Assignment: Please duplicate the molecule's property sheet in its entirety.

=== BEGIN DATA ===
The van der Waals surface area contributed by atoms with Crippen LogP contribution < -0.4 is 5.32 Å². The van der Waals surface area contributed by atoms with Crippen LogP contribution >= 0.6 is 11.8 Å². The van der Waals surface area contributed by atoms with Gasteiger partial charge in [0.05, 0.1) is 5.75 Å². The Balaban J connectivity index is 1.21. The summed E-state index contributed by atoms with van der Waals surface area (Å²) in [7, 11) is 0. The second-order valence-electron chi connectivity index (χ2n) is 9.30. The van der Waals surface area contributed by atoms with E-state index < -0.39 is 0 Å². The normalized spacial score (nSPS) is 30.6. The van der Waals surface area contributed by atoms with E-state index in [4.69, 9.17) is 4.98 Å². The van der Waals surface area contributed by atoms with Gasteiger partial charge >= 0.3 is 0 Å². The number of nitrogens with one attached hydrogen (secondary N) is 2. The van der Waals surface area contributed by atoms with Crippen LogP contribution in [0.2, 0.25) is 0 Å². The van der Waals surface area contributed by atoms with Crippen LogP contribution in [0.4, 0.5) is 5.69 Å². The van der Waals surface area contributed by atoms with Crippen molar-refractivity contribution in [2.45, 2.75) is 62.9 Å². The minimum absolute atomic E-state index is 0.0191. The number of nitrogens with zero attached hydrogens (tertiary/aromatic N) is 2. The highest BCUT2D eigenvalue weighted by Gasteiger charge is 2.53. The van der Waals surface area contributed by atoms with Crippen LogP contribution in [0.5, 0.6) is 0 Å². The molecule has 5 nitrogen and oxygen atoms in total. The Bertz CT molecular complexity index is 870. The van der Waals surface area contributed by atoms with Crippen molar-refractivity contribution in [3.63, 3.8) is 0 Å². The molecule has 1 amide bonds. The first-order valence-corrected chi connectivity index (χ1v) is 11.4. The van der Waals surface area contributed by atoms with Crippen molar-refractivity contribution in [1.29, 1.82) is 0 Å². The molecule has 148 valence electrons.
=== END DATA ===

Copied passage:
The van der Waals surface area contributed by atoms with Crippen LogP contribution < -0.4 is 5.32 Å². The van der Waals surface area contributed by atoms with Crippen LogP contribution >= 0.6 is 11.8 Å². The van der Waals surface area contributed by atoms with Gasteiger partial charge in [0.05, 0.1) is 5.75 Å². The Balaban J connectivity index is 1.21. The summed E-state index contributed by atoms with van der Waals surface area (Å²) in [7, 11) is 0. The second-order valence-electron chi connectivity index (χ2n) is 9.30. The van der Waals surface area contributed by atoms with E-state index < -0.39 is 0 Å². The normalized spacial score (nSPS) is 30.6. The van der Waals surface area contributed by atoms with E-state index in [4.69, 9.17) is 4.98 Å². The van der Waals surface area contributed by atoms with Gasteiger partial charge >= 0.3 is 0 Å². The number of nitrogens with one attached hydrogen (secondary N) is 2. The van der Waals surface area contributed by atoms with Crippen LogP contribution in [0.2, 0.25) is 0 Å². The van der Waals surface area contributed by atoms with Crippen LogP contribution in [0.4, 0.5) is 5.69 Å². The van der Waals surface area contributed by atoms with Crippen molar-refractivity contribution in [2.45, 2.75) is 62.9 Å². The minimum absolute atomic E-state index is 0.0191. The number of nitrogens with zero attached hydrogens (tertiary/aromatic N) is 2. The highest BCUT2D eigenvalue weighted by Gasteiger charge is 2.53. The van der Waals surface area contributed by atoms with Crippen LogP contribution in [0.5, 0.6) is 0 Å². The molecule has 5 nitrogen and oxygen atoms in total. The Bertz CT molecular complexity index is 870. The van der Waals surface area contributed by atoms with Crippen molar-refractivity contribution in [3.63, 3.8) is 0 Å². The molecule has 1 amide bonds. The first-order valence-corrected chi connectivity index (χ1v) is 11.4. The van der Waals surface area contributed by atoms with Crippen molar-refractivity contribution in [1.29, 1.82) is 0 Å². The molecule has 148 valence electrons.